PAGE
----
So there you have it, Watchmen the theatrical cut. I have to say my feelings on this second viewing are the same as when I saw it back in March at the cinema, in that I feel that up until Doc Manhattan left for Mars I couldn’t have asked for more, but beyond that point everything got a little rushed and the closing scenes are where you really feel the segments from the book that have been missed. Despite my feelings that this is an incomplete Watchmen experience in this theatrical cut form, Zack Snyder set out to achieve the impossible here and I have to say that he’s succeeded. To re-create Watchmen for the movie screen, without updating its eighties setting, changing its characters, spreading it over multiple movies and keeping its adult themes is a miracle in filmmaking. No matter your feelings on how this project turned out (and let’s face it with more editions on the way, we’re yet to see how it’s turned out in its entirety yet) this achievement needs to be commended.


It’s been a while since I sat down to watch a big visual movie in standard definition and I have to say upfront that this DVD only really hints at what I’d imagine the HD experience could offer for Watchmen. That said, the transfer is a solid one that manages the darkness of the movie well. Shadows are represented nicely across the characters faces and masks, there is a slight grain to it but it is adds a nice texture to the picture that fits the style and generally the detail is about as good as DVD can offer.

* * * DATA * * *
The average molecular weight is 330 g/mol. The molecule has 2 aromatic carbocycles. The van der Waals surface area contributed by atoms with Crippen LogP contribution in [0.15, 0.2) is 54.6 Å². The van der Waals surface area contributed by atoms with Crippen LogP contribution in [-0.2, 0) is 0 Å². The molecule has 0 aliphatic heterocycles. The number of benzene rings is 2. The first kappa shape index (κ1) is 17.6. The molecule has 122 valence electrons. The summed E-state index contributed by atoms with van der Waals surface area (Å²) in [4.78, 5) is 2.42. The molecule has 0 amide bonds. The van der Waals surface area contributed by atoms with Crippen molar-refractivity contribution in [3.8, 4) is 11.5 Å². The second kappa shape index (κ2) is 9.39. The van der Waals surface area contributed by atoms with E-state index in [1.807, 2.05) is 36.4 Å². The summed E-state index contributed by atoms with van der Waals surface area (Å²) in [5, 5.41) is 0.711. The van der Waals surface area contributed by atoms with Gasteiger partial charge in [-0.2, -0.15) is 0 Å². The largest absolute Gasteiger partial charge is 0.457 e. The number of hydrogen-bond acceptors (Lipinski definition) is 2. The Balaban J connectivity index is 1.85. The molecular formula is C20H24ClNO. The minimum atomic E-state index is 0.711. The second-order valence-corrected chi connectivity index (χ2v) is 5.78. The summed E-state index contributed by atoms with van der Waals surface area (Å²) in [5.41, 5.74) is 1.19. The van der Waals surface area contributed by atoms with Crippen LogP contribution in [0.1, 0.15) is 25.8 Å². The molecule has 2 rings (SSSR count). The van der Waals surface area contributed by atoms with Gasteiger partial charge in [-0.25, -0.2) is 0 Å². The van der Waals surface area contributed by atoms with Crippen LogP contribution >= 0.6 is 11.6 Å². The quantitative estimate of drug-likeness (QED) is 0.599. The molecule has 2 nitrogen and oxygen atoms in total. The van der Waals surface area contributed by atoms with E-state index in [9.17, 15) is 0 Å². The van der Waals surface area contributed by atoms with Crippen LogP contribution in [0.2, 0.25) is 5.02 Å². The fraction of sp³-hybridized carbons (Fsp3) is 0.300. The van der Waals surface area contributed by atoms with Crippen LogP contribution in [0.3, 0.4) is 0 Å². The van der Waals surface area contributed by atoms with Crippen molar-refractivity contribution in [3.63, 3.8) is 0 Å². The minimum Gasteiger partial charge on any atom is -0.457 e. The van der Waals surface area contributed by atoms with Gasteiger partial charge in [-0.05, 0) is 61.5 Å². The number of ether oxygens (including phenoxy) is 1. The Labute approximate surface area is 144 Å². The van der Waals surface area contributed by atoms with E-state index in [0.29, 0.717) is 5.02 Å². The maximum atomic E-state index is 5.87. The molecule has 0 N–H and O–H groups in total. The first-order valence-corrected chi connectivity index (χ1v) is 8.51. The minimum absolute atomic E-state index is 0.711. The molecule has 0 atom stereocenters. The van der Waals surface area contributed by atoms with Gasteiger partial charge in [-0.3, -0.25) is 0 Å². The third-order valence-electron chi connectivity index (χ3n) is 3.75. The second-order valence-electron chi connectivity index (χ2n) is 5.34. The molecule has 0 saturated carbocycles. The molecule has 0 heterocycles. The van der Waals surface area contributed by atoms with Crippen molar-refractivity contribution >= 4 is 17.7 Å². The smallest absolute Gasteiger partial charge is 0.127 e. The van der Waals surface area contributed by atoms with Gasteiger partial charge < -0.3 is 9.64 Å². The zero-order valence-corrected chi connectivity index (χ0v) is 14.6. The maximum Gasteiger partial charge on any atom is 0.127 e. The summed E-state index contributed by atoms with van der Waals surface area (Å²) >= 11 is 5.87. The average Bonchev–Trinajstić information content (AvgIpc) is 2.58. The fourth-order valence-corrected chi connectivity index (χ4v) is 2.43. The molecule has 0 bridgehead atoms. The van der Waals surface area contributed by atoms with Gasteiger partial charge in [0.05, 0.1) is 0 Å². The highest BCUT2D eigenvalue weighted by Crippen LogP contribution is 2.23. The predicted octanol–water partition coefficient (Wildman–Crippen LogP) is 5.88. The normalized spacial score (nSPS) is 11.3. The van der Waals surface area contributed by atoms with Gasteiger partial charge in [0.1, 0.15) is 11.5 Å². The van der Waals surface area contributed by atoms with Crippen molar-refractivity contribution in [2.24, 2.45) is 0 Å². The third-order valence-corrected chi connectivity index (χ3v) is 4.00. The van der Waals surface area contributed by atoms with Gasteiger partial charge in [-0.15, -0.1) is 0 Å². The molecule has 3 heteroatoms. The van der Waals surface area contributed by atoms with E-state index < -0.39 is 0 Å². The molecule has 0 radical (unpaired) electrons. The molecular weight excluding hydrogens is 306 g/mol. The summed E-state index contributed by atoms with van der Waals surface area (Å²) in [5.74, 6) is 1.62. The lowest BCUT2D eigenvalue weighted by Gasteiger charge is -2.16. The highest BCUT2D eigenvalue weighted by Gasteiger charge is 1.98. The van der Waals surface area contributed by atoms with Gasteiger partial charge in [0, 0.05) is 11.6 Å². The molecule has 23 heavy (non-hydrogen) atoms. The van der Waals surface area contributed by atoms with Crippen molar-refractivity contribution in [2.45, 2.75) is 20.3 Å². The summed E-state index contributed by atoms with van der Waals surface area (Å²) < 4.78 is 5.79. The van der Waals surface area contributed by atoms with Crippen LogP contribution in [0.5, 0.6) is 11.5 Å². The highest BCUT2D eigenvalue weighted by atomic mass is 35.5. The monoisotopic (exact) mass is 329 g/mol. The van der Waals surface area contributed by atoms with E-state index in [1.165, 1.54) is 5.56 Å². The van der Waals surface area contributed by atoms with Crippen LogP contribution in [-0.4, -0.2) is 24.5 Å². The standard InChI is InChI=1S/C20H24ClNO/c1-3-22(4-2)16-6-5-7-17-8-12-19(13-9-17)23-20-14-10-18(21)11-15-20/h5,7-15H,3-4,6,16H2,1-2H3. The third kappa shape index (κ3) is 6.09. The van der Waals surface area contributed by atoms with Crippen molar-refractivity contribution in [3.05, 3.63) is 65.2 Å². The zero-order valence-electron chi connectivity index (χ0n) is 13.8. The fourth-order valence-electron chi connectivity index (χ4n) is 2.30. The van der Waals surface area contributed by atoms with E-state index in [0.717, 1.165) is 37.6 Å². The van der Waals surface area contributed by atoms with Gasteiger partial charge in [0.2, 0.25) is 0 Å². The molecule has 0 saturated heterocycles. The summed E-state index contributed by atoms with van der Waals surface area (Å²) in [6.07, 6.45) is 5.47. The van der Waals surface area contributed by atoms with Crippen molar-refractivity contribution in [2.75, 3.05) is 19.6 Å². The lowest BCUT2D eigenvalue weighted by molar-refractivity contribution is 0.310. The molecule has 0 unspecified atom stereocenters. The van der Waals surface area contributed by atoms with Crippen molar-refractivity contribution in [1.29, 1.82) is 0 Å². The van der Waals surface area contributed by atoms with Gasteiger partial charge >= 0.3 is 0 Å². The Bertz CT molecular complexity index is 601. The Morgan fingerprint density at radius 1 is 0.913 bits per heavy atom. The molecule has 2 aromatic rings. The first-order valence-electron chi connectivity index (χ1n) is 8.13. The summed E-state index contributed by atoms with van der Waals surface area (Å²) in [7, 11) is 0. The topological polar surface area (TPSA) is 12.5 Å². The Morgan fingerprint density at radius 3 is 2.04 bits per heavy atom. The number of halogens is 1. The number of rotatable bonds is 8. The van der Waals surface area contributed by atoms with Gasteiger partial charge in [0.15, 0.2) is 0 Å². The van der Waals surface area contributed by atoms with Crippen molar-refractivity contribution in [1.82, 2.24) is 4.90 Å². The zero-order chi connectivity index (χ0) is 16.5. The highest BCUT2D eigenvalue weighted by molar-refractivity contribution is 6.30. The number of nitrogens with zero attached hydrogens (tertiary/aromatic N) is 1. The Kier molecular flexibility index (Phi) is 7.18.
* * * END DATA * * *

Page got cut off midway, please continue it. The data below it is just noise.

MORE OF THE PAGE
Colours feel a little muted and I’ll be interested to see if they how much more vivid they may be in HD, same can be said for the subtle effects that are barely captured here. For example, the movement of energy under Doc Manhattan’s skin is just about noticeable and his transfixing blue glow lights scenes well, but I felt that a lot of detail was lost in the bluest of blue shots, especially the bright blue threesome.

Generally speaking, there was very little to fault for this DVD transfer, but it's certainly a movie that screams out to be watched in high definition.


The audio here is really quite impressive. The sound field is wide and full of atmospherics, whether it be the rain outside, the hustle and bustle of the city or echoes bouncing around Nite Owl’s basement.

There’s a good amount of bass used in the big moments, such as Manhattan’s bursts of energy and the big musical moments and when the track gets really excited there’s a nice balance between music, sound effects, dialogue and whatever else can be going on in a scene.

Beyond the Manhattan burst of energy I wouldn’t say there were too many stand out moments but generally this is a solid and consistent audio presentation with plenty going on.